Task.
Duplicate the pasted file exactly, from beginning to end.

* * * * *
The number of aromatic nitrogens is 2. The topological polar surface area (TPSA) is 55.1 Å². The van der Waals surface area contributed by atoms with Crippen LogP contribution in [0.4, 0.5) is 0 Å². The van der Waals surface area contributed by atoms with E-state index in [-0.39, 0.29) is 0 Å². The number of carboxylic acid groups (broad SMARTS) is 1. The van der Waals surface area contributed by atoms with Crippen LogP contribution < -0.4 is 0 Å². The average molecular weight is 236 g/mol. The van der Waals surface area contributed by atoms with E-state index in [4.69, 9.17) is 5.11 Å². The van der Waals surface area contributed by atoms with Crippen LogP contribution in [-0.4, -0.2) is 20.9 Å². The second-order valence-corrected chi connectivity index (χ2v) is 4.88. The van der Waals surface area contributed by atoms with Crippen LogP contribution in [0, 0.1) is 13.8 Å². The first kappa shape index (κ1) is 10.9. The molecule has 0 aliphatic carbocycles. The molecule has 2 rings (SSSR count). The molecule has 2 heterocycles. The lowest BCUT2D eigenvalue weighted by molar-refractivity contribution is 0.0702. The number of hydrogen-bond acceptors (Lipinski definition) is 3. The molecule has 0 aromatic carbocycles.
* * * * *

The number of aromatic nitrogens is 2. The topological polar surface area (TPSA) is 55.1 Å². The van der Waals surface area contributed by atoms with Crippen LogP contribution in [0.4, 0.5) is 0 Å². The van der Waals surface area contributed by atoms with E-state index in [-0.39, 0.29) is 0 Å². The number of carboxylic acid groups (broad SMARTS) is 1. The van der Waals surface area contributed by atoms with Crippen LogP contribution < -0.4 is 0 Å². The average molecular weight is 236 g/mol. The van der Waals surface area contributed by atoms with E-state index in [4.69, 9.17) is 5.11 Å². The van der Waals surface area contributed by atoms with Crippen LogP contribution in [-0.4, -0.2) is 20.9 Å². The second-order valence-corrected chi connectivity index (χ2v) is 4.88. The van der Waals surface area contributed by atoms with Crippen LogP contribution in [0, 0.1) is 13.8 Å². The first kappa shape index (κ1) is 10.9. The molecule has 0 aliphatic carbocycles. The molecule has 2 rings (SSSR count). The molecule has 2 heterocycles. The lowest BCUT2D eigenvalue weighted by molar-refractivity contribution is 0.0702. The number of hydrogen-bond acceptors (Lipinski definition) is 3. The molecule has 0 aromatic carbocycles.